March 2012
Volume 53, Issue 14
ARVO Annual Meeting Abstract  |   March 2012
Effect of Corneal Excision on Speed-of-Sound
Author Affiliations & Notes
  • Ronald H. Silverman
    Ophthalmology, Columbia University Medical Center, New York, New York
    FL Lizzi Center for Biomedical Engineering, Riverside Research, New York, New York
  • Raksha Urs
    Ophthalmology, Columbia University Medical Center, New York, New York
  • Harriet O. Lloyd
    Ophthalmology, Columbia University Medical Center, New York, New York
  • Footnotes
    Commercial Relationships  Ronald H. Silverman, None; Raksha Urs, None; Harriet O. Lloyd, None
  • Footnotes
    Support  NIH Grant R01 EY010955; Research to Prevent Blindness
Investigative Ophthalmology & Visual Science March 2012, Vol.53, 3625. doi:
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      Ronald H. Silverman, Raksha Urs, Harriet O. Lloyd; Effect of Corneal Excision on Speed-of-Sound. Invest. Ophthalmol. Vis. Sci. 2012;53(14):3625.

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      © ARVO (1962-2015); The Authors (2016-present)

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Purpose: : A speed-of-sound constant, c, of 1636-1640 m/s has long been used to calculate corneal thickness in ultrasound pachymetry. In contrast, most laboratory studies have reported c-values well below 1600 m/s. These studies were largely based on excised ex vivo tissue due to the requirement of placing a reflective planar surface behind the cornea for this measurement. We developed a technique for corneal c determination in whole globes, and our aim was to determine if excision affected the measurement.

Methods: : An 18 gauge needle was inserted across the anterior chamber of nine ex vivo pig eyes parallel and just anterior to the iris plane with the needle extended beyond the globe at both ends. The eyes were submerged in normal saline such that the needle was normal to the beam axis of a 20 MHz focused ultrasound transducer. We scanned the eye in a plane parallel to the needle, digitizing echo data at a 400 MHz sample rate (12 bits/sample). We interpolated the expected needle echo position behind the cornea from the needle echoes obtained on either side of the globe, where there was no intervening cornea. c was then determined from the temporal shift of the echoes behind the cornea and the delays to each corneal surface. We then excised the cornea retaining 1 mm of sclera and measured range to a glass plate with and without intervening cornea present, from which c was determined. This was repeated after 1 hour in normal saline. All experiments were conducted at room temperature.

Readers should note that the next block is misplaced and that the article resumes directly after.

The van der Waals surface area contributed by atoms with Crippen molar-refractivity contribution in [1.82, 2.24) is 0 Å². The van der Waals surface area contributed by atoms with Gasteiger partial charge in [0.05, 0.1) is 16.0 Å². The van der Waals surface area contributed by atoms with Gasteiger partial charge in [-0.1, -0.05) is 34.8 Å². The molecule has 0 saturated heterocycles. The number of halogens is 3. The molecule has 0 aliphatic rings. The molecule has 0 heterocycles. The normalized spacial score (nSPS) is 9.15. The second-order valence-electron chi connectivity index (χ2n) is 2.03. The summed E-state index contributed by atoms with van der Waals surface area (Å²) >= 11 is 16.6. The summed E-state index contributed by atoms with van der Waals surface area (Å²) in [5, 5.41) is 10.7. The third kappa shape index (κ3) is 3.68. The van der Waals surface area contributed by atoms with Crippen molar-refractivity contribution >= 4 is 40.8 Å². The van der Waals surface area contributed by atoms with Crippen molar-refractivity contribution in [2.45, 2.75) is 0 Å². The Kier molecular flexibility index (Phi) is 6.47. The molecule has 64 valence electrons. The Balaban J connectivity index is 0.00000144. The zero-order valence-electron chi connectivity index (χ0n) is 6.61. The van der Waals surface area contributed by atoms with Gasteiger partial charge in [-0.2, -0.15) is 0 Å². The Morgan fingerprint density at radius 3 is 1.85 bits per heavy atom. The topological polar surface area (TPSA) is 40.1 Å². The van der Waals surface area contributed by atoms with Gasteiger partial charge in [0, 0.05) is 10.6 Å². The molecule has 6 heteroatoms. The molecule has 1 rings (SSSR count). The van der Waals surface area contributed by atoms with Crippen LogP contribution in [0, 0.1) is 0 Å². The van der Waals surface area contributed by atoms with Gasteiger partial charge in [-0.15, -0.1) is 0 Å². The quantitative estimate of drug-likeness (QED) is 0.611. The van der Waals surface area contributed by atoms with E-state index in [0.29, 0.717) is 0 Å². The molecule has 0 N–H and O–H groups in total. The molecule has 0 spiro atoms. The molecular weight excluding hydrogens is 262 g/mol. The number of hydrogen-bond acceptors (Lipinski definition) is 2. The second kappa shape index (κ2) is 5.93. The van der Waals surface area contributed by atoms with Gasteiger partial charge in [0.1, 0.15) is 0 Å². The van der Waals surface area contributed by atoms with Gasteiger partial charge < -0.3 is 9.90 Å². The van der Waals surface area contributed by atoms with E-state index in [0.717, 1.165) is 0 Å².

Results: : For intact corneas, c averaged 1543±11.4 m/s. Corneas averaged 1.35±0.15 mm in thickness. Immediately and one-hour after excision the respective velocities were 1545±8.9 and 1542±5.6 m/s and thicknesses were 1.44±0.19 and 1.48±0.17 mm. Paired t-tests did not demonstrate a statistically significant change associated with excision.

Conclusions: : These findings do not support the supposition that the process of excision alone would account for the discrepancy between laboratory and clinical corneal c-values. The eyes used in this experiment were processed a day after enucleation, and corneal thicknesses appear indicative of swelling, suggesting that possible tissue changes occurring over this time period might complicate interpretation of results. Application of this technique to eyes immediately following enucleation will be required to verify these findings.

Keywords: cornea: basic science • imaging methods (CT, FA, ICG, MRI, OCT, RTA, SLO, ultrasound) 

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